Though incentive levels remained essentially flat in May, spending still came in at the second highest rate seen this year.
That’s according to Cars.com data, as the site reported on Wednesday that overall incentive spending in May came in at approximately $2,680 per vehicle.
NADA Used Car Guide also reported on incentive spending this week, noting that spending incentive spending remained essentially flat in May, growing by just 0.3 percent on an annual basis to an average of $2,673 per unit, according to Autodata Corp.
And as the seasonal summer slowdown approaches, incentive spending is expected to remain high throughout June and the rest of the summer, Cars.com predicts, as manufacturers rush to make room for new models.
"Manufacturers are still seeing relatively high inventory levels and are anxious to move metal," said Jesse Toprak, chief analyst for Cars.com. "Consumers will get the most value on any large-vehicle category this summer.
"The most significant inventory surplus is in the large-truck category, and as a result, we are seeing generous incentives from manufacturers and dealer discounting for vehicles such as the Silverado and F-Series. The popular mid-size sedan segment, which has become extremely competitive, is also full of models with relatively high incentives," he added.
Toprak said the industry is in the middle of a "perfect storm for attractive leases," created in part by high resale values and very low interest rates.
NADA UCG senior director of vehicle analysis and analytics Jonathan Banks offered additional analysis on last month’s spending in the latest NADA Guidelines report.
He pointed out that this past month’s minor increase, according to AutoData, was the smallest recorded in almost 18 months and "was also counter to historical trends as more often than not manufacturers push incentives higher in May."
Year-to-date, spending is at an average of $2,650, which is in line with April’s figure.
Though most manufactures are rushing to ramp up spending, Banks said, "Domestic brands continued to outspend their import counterparts on incentives by a wide margin in May."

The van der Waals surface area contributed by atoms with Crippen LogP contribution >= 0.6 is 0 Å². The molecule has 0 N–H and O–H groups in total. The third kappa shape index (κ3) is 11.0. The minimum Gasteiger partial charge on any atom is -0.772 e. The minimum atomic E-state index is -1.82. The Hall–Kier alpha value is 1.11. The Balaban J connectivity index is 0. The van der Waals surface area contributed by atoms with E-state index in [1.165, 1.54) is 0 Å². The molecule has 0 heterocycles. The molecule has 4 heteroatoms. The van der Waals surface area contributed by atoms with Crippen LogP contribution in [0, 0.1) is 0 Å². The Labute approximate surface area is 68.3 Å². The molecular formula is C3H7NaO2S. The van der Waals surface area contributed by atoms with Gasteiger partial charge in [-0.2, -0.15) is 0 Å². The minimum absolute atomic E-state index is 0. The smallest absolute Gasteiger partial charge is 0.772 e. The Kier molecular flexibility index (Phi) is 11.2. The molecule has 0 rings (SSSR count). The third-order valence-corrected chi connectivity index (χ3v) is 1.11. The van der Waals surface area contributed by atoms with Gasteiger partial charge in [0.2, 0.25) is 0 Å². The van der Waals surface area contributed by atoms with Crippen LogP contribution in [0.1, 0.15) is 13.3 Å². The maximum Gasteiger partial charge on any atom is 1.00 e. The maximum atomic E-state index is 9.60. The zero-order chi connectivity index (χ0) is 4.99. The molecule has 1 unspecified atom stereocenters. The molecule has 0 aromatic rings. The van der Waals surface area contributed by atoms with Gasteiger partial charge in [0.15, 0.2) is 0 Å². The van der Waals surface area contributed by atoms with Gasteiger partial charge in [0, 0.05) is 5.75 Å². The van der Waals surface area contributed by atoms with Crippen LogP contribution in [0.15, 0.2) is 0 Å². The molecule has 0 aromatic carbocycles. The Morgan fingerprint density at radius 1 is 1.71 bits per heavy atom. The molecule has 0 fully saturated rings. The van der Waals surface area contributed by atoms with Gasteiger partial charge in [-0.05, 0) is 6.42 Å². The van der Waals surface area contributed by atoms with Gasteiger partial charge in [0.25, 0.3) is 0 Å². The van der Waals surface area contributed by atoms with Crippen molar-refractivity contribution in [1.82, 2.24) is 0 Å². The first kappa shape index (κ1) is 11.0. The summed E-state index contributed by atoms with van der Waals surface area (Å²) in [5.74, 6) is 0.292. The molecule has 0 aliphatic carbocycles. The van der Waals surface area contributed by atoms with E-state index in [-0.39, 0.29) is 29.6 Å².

For example, Buick’s incentive average of $6,024 per unit last month was highest among mainstream brands last month, and almost $4,000 higher than the industry average.
Chrysler came in second place for mainstream brands, with average incentive spending of $5,000.
And though GMC and Volkswagen spent similar amounts in incentives last month, at a combined average of $3,300, Banks pointed out the brand’s trends were headed in opposite directions.
VW’s figures represented a 34-percent increase, while GMC reduced spending by 24 percent last month.
"Incentives on Ford and Ram product was roughly $3,200 per unit, while spending for remaining brands was at or below the mainstream average of $2,700," Banks shared, rounding out the big non-luxury spenders in May.
Subaru, Mazda, Toyota and Hyundai have spent less per unit than other non-luxury brands year-to-date, with spending remaining low this past month.
Moving over to the luxury side of the business, luxury brand spending averaged $3,400 per unit in May, according to the NADA UCG report.
Cadillac led the pack with average spending of $6,156, up 16 percent year-over-year.
Lincoln’s average of nearly $5,500 followed closely behind, Banks said.
And though Infiniti dropped spending by 2 percent, its $4,500 spend per unit in May was still highest among import luxury brands.
Land Rover only spend $674 toward incentives in May, which marks the lowest incentive rate among luxury brands for the month. This was just below Porsche’s figure of $829.